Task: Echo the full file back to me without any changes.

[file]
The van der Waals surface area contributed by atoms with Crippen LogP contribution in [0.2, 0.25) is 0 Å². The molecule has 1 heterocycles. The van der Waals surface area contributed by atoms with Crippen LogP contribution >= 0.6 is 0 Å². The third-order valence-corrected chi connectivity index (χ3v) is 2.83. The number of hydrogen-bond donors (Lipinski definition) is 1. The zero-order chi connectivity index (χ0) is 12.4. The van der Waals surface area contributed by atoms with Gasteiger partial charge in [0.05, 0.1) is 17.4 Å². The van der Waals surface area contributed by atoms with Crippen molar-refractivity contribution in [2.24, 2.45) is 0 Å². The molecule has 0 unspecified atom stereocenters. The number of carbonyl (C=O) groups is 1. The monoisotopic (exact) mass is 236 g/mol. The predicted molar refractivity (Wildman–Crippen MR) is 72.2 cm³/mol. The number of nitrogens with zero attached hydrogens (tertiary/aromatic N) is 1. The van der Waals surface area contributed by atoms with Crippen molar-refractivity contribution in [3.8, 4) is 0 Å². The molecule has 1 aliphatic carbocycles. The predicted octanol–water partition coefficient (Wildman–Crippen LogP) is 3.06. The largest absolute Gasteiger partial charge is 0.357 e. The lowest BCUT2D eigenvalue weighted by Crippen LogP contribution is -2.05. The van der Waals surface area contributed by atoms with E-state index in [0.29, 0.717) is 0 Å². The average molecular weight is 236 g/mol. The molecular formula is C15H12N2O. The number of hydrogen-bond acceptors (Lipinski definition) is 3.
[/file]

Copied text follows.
The van der Waals surface area contributed by atoms with Crippen LogP contribution in [0.2, 0.25) is 0 Å². The molecule has 1 heterocycles. The van der Waals surface area contributed by atoms with Crippen LogP contribution >= 0.6 is 0 Å². The third-order valence-corrected chi connectivity index (χ3v) is 2.83. The number of hydrogen-bond donors (Lipinski definition) is 1. The zero-order chi connectivity index (χ0) is 12.4. The van der Waals surface area contributed by atoms with Gasteiger partial charge in [0.05, 0.1) is 17.4 Å². The van der Waals surface area contributed by atoms with Crippen molar-refractivity contribution in [2.24, 2.45) is 0 Å². The molecule has 0 unspecified atom stereocenters. The number of carbonyl (C=O) groups is 1. The monoisotopic (exact) mass is 236 g/mol. The predicted molar refractivity (Wildman–Crippen MR) is 72.2 cm³/mol. The number of nitrogens with zero attached hydrogens (tertiary/aromatic N) is 1. The van der Waals surface area contributed by atoms with Crippen molar-refractivity contribution in [3.8, 4) is 0 Å². The molecule has 1 aliphatic carbocycles. The predicted octanol–water partition coefficient (Wildman–Crippen LogP) is 3.06. The largest absolute Gasteiger partial charge is 0.357 e. The lowest BCUT2D eigenvalue weighted by Crippen LogP contribution is -2.05. The van der Waals surface area contributed by atoms with E-state index in [0.29, 0.717) is 0 Å². The average molecular weight is 236 g/mol. The molecular formula is C15H12N2O. The number of hydrogen-bond acceptors (Lipinski definition) is 3.